Ensuring decent jobs for all citizens, especially youth who, in most cases, constitute the bulk of the population, is almost always a perpetual teething problem most governments grapple with. Cameroon is not left out as public authorities work tooth and nail to make job conditions favourable for her youth who relentlessly scramble for scarce jobs in the competitive world.
In the face of the huge challenge, the Head of State, Paul Biya, has been steadfast in instructing government on the steps to take to create job openings for the youth but as well boosting the morale of his young compatriots so that they don't hope against hope in the tribulations that come with either not finding what to do or working below training capacity.
His traditional Youth Day Message on February 10, 2019 on the eve of the 53rd National Youth Day was another moment for Mr Biya to sound the alarm bell, telling youth that he has not been insensitive to their difficulties and aspirations. "During my swearing-in ceremony, I once more made the commitment to facilitate the social integration of youth," he said. President Paul Biya reminded his young compatriots that besides recruitments into the defence and security forces, other actors have not relented in implementing projects and programmes in sectors susceptible to ensuring a better insertion of youth into active society.
He singled out the Ministry of Youth Affairs and Civic Education notably with its civic education and national integration campaign which involved more than one million youth and has resulted in the training of 1,300 conscripts by the National Civic Service Agency for Participation in Development. Worthy of note also is the promotion of volunteerism which has helped to train thousands of volunteers for education and health development support operations in priority areas, guidance to youth organisations; youth socio-economic integration by training thousands of them, some of whom are entrepreneurs, the least of which is not the Three-year "Special Youth" Plan involving more than 600,000 people. "Thus, nearly 4,000 projects have been developed in the agricultural, industrial, digital economy and innovation sectors, and adequate financing also provided," the Head of State disclosed.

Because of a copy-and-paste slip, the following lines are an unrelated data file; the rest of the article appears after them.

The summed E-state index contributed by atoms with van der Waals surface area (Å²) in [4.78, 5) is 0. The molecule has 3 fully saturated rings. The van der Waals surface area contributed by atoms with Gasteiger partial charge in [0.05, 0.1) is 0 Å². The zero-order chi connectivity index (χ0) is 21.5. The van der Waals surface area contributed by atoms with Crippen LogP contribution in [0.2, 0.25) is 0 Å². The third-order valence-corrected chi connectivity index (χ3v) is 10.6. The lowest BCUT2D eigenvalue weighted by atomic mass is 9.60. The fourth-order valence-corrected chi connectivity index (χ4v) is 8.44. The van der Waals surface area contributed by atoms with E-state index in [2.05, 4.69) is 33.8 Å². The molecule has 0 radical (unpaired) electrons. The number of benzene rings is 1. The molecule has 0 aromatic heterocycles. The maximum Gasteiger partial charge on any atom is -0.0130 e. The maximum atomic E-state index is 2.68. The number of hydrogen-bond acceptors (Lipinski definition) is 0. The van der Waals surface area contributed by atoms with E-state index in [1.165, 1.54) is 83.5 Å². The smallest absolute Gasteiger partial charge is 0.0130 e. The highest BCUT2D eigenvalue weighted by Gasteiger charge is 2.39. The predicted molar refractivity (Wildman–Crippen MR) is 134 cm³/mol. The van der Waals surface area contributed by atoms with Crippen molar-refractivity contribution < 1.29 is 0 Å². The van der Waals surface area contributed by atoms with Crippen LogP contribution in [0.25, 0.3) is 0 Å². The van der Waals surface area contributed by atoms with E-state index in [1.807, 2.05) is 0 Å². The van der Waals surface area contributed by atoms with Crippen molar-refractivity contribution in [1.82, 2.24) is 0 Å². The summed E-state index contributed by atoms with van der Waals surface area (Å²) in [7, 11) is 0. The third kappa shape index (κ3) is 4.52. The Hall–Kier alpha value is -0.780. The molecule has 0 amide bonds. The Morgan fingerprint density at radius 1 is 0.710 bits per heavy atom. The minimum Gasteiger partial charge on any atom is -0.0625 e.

That President Paul Biya went into details, giving statistics in most cases is telling of the place of youth employment in his plan to journey Cameroon into a middle-income economy. Understandably so as an employed person in any society is an asset not only to his/her family and generations to come but equally a useful tool for national development. The reverse can be catastrophic cognizant of the fact that an idle mind, as they say, is a devil's workshop. The efforts put in place by government are visibly resounding.
In fact, President Paul Biya qualified the actions as "remarkable" but not good enough to meet up with the growing job needs from the youth who continually graduate from the many public and private higher institutions of learning every year. Had it been the economy was buoyant enough, absorbing the tens of thousands of youth joining the labour market each year wouldn't have been this difficult. This obliges many of the youth to accept unskilled jobs to avoid unemployment. As a way out, President Paul Biya proposes a three-face solution: Government to adopt measures to revive the economy; business people from all over the world to invest in Cameroon and for the youth to seize every available employment opportunity.
All these require concerted action with each actor working to strengthen the other in areas and moments of hardship. Government should principally target growth-induced sectors in reviving the economy, strive to improve the business environment and put in place investment-friendly measures capable of pulling especially direct foreign investors to 'risk' their money in the country and for youth to shun easy life and maximise the many available opportunities.
Once all stakeholders put the interest of today and tomorrow's Cameroon at the fore, certain ungentlemanly behaviours like personal interest; for managers, and giving in to manipulation; by the youth, would be history. And together, acceptable solutions would be sought to the difficult youth employment equation. A huge challenge worth surmounting after all!